I do not know what has been going on at other KDTU shows this tour, but this night saw many extended jams, at least 6 clocking in at over 15 minutes. Set one found the band working their way through both new and old material, including the crowd favorites Can You Feel It and Perfect Score. Tucked between these two great numbers were a couple of newer songs, Walt’s 1st Trip and a 5 minute unknown instrumental. The band followed up a heart-felt Perfect Score with a very abstract jam, which found its way to Karl on the sax ushering in a lively Dance Lesson #2. The band pulled off a great transition from this song into another unknown, yet thickly funky jam. Karl was putting his heart into the show as always, and I realized that I should not expect the energy level of JazzFest late-nite gigs to be matched on a Sunday night in Indianapolis. After the band broke for half-time, a thus-far-satisfied crowed filed out of The Vogue for a “breath of less air.” On to set two...
Set two commenced after a brief break of about half an hour. Many of the people present in the 1st set were not back for round two (some people will never learn). The band opened the set with the members gradually working their way onto the stage creating a very “Sun-Ra-esque” instrumental intro reminiscent of parts of the Superjam at JazzFest ’99 featuring Karl Denson w/ Stanton Moore, Jon Medeski, Michael Ray, Marc Ribot, & Jim Singleton, etc. This abstract opener morphed its way to an extended flute intro to The BBQ Song which was, in my opinion, the highlight jam of the show. Karl extended his customary invitation to the ladies to come on up to the
front row during the extended intro jam, declaring “it’s your world!” Following this phenomenal jam, which saw a good amount of improvisation, the Tiny Universe began the Jimi Hendrix tune Spanish Castle Magic which I love, but do not feel jibes well with KDTU’s flavor. Time will tell on that tune...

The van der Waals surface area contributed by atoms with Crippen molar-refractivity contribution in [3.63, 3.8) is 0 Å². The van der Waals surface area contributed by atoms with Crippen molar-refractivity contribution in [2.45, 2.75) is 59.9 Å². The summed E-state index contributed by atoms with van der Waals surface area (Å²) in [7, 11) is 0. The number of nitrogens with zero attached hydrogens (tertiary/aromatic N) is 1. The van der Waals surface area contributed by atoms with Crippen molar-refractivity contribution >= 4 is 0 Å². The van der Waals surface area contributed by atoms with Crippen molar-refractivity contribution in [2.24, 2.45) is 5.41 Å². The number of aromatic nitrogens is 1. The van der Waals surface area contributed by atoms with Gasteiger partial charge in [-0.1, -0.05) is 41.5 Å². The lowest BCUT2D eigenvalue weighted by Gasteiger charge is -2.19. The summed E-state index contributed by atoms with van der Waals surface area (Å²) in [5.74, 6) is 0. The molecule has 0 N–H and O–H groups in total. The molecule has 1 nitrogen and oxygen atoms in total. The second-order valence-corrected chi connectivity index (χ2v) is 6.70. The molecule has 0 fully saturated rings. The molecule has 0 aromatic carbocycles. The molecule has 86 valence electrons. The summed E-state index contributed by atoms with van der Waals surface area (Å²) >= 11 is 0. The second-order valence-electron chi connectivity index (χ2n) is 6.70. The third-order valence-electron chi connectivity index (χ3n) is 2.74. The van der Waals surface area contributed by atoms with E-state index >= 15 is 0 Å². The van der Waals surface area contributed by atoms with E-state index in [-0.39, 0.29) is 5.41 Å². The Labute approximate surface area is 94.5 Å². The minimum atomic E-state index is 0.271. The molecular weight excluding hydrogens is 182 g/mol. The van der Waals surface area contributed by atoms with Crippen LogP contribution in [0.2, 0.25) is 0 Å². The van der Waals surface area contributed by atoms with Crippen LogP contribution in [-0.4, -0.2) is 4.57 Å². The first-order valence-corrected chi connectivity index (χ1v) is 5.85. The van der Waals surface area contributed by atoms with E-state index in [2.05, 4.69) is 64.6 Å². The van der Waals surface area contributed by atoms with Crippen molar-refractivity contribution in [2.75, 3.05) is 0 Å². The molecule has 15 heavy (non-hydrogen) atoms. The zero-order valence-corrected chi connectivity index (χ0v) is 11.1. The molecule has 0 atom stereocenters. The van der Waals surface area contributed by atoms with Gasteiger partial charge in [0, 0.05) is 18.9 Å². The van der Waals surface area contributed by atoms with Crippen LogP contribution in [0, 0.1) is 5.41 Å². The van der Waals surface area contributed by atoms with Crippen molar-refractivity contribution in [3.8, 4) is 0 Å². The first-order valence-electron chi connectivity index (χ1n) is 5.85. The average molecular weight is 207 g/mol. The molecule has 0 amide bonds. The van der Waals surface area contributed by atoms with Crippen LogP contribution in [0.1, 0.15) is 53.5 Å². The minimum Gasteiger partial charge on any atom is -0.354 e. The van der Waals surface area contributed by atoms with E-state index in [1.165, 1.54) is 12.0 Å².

The tenor man dedicated the next tune called Elephants Are Big As Hell to the late, great Fela Kuti. I really liked this song, which had very tribal feel to it, including heavy drum and percussion overlays and African chanting from Karl. This very long and complex composition was followed by another new tune called Front Money which was played for “all of those burgeoning entrepreneurs out there.” This song clocked in at a bit over 5 minutes, and was not very impressive. Consistently following what seemed to be the theme of the night, a very extended Funky Chicken closed the set. There was quite a bit of improvising going on during the closer, which made me reflect on what I would say was the other theme to the night. There was a good amount of chirping about JazzFest 2001, and the 2nd set featured more energy that the 1st set. Clocking in at over 90 minutes, I was pleased with the show even though it was over by 12:30 am. I smiled as I walked out of The Vogue Theater into the cold, because I knew that the next time I left a KDTU show, I would be greeted at the exit of Tipitina’s Uptown by the rising sun and muggy heat that is the swamp I have come to love for one magical weekend each spring!
Time to start stocking up on those zzzzzzzz’s,
JamBase MidWest Correspondent